The BP Portrait Award, organised by the National Portrait Gallery (NPG) in London, is among the most prestigious prizes that can be awarded to a work of portraiture. During this unusual time, the NPG took to their social media platforms this morning to digitally announce that Jiab Prachakul has won the 2020 edition of the prize for her work Night Talk. For winning the Portrait Award, Prachakul will take home £35,000 and could receive a commission of up to $7,000 from the NPG.
Prachakul’s work was shortlisted alongside Sergey Svetlakov’s Portrait of Denis: Actor, Juggler and Fashion Model (second prize winner, receiving £12,000) and Michael Youds’ Labour of Love (third prize winner, receiving £10,000). In addition to top prize winners, Egbert Modderman’s portrait titled Restless won the 2020 BP Young Artist Award, a £9,000 prize that is given each year to an entrant who is between 18 and 30.
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⭐We are delighted to announce the #BPPortrait Award 2020 first prize goes to Jiab Prachakul⭐⠀ ⠀ The judges thought the work was ‘an evocative portrait of a fleeting moment in time, giving us a glimpse into someone else’s life that is beautiful, mysterious and alive. It is loosely painted and the bold composition makes clever use of contrasting shapes.’⠀ ⠀ ⭐The second prize has been awarded to Sergey Svetlakov for ‘Portrait of Denis: Actor, Juggler and Fashion Model’. ⠀ ⠀ ⭐The third prize went to Michael Youds for his portrait ‘Labour of Love’ depicting Tommy Robertson, the owner of an independent music store in Edinburgh. ⠀ ⠀ ⭐The BP Young Artist Award, given to an entrant aged between 18 and 30 has been won by Dutch artist Egbert Modderman for ‘Restless.’⠀ ⠀ Find the winning works in our online virtual exhibition – link in bio.⠀ ⠀ ⠀ #NationalPortraitGallery #Portraiture #BPPortrait⠀ ⠀ 🎨: Night Talk by Jiab Prachakul, 2019 © Jiab Prachakul; Portrait of Denis: Actor, Juggler and Fashion Model by Sergey Svetlakov © Sergey Svetlakov; Labour of Love by Michael Youds © Michael Youds; Restless by Egbert Modderman © Egbert Modderman⠀ ⠀
Typically, each of the top-placing works would be shown at the NPG in an exhibition of selected works from the entries received. Given current circumstances, the NPG has created a virtual exhibition, which opens today, of the 48 selected works in lieu of their usual show. The works were chosen out of 1,981 submissions from 69 countries. Additionally, this was the first time that any of the top prize winning artists had entered the competition.
Born in Thailand in 1979, Prachakul is an entirely self-taught artist. She studied film at Thammasat University before working as a talent agent for a Bangkok production company. Nearly 15 years ago, she moved to London where she first realised her want to be an artist. In 2008, she moved to Berlin and began selling her works which inspired her to create an online fashion brand centred around her art, that she still operates today. Her award-winning work is a portrait of Jeonga Choi, a Korean designer, and Makoto Sakamoto, a Japanese composer. Both close friends of Prachakul’s, Night Talk finds the pair in a Berlin bar.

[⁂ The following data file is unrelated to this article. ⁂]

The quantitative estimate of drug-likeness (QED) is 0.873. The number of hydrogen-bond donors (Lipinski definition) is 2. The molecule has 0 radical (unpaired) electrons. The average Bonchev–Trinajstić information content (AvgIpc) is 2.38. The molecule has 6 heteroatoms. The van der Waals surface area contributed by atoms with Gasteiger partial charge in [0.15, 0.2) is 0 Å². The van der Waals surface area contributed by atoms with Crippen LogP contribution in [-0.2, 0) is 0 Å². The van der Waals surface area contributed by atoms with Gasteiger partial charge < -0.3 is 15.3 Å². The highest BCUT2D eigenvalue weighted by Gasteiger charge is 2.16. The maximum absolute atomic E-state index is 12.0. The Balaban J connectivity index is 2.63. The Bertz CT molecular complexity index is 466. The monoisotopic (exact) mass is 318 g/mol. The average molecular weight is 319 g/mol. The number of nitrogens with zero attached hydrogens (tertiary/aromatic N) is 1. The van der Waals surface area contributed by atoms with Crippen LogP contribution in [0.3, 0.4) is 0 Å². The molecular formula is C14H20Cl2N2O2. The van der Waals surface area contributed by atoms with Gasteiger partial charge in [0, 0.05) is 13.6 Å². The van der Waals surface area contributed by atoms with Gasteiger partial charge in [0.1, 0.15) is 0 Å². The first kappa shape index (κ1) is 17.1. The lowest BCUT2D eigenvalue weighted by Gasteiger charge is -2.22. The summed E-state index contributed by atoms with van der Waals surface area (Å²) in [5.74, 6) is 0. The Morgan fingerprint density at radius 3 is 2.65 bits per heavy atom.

“Our identity is dictated to us from the moment we are born, but as we grow up, identity is what we actually choose to be,” said Prachakul in an April press release announcing her as a shortlisted candidate for the prize. “I do believe that our circle of friends is what makes us who we are. Jeonga and Makoto are like family to me. We are all outsiders, Asian artists living abroad, and their deep friendship has offered me a ground on where I can stand and embrace my own identity.”
According to the announcement, the judges for the 2020 award found Night Talk to be “an evocative portrait of a fleeting moment in time, giving us a glimpse into someone else’s life that is beautiful, mysterious and alive. It is loosely painted and the bold composition makes clever use of contrasting shapes.”
The panel of judges, this year, included NPG director Dr Nicholas Cullinan, NPG head of collections (Victorian – Contemporary) Rosie Broadley, writer and curator Ekow Eshun, writer Justine Picardie, and artist and former winner of the BP Portrait Award Benjamin Sullivan.
The 2020 Portrait Award is notably the first edition since 1997 in which a representative for BP, the oil conglomerate that sponsors the award, has not sat on the judging panel; therefore, the company had no say in who won the competition. This absence comes after the NPG has received more and more pressure to cut ties with the oil company. Although in a statement to The Guardian, the NPG denied that this was the case saying: “The judging panel is refreshed each year to ensure new perspectives are brought to judge the entries. The gallery and BP jointly agreed not to have a sponsor representative on the judging panel this year.”
Last year, the NPG received two letters, one of which was signed by 78 artists, including five Turner Prize winners, and the other was a letter from Gary Hume, who previously sat as a judge for the BP Portrait Award, urging the NPG to end their affiliation with BP, a move that the National Theatre and the Royal Shakespeare Company made in October of last year. While this could signal a step in that direction for the NPG it is only a “minor victory,” according to Hume.